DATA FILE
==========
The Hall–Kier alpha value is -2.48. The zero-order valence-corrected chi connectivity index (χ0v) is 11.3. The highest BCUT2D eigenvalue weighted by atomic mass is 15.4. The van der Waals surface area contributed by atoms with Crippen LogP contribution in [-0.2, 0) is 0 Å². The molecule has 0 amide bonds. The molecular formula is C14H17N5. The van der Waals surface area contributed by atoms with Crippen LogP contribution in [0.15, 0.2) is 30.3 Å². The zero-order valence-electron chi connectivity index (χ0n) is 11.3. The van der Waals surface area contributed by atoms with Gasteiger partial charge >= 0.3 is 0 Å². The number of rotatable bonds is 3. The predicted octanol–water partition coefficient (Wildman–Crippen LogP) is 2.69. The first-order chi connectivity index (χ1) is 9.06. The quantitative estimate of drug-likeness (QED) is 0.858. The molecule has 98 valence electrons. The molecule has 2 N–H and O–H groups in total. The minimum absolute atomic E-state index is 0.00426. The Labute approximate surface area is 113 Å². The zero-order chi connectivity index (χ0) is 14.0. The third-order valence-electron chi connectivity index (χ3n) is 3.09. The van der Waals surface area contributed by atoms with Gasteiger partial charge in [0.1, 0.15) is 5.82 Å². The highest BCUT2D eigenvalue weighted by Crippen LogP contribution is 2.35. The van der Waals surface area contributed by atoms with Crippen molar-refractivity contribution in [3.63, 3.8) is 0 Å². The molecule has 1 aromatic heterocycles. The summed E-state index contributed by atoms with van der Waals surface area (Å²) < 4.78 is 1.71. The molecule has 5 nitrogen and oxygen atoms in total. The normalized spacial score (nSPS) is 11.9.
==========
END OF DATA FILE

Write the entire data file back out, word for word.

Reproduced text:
The Hall–Kier alpha value is -2.48. The zero-order valence-corrected chi connectivity index (χ0v) is 11.3. The highest BCUT2D eigenvalue weighted by atomic mass is 15.4. The van der Waals surface area contributed by atoms with Crippen LogP contribution in [-0.2, 0) is 0 Å². The molecule has 0 amide bonds. The molecular formula is C14H17N5. The van der Waals surface area contributed by atoms with Crippen LogP contribution in [0.15, 0.2) is 30.3 Å². The zero-order valence-electron chi connectivity index (χ0n) is 11.3. The van der Waals surface area contributed by atoms with Gasteiger partial charge >= 0.3 is 0 Å². The number of rotatable bonds is 3. The predicted octanol–water partition coefficient (Wildman–Crippen LogP) is 2.69. The first-order chi connectivity index (χ1) is 9.06. The quantitative estimate of drug-likeness (QED) is 0.858. The molecule has 98 valence electrons. The molecule has 2 N–H and O–H groups in total. The minimum absolute atomic E-state index is 0.00426. The Labute approximate surface area is 113 Å². The zero-order chi connectivity index (χ0) is 14.0. The third-order valence-electron chi connectivity index (χ3n) is 3.09. The van der Waals surface area contributed by atoms with Gasteiger partial charge in [0.1, 0.15) is 5.82 Å². The highest BCUT2D eigenvalue weighted by Crippen LogP contribution is 2.35. The van der Waals surface area contributed by atoms with Crippen molar-refractivity contribution in [3.63, 3.8) is 0 Å². The molecule has 1 aromatic heterocycles. The summed E-state index contributed by atoms with van der Waals surface area (Å²) < 4.78 is 1.71. The molecule has 5 nitrogen and oxygen atoms in total. The normalized spacial score (nSPS) is 11.9.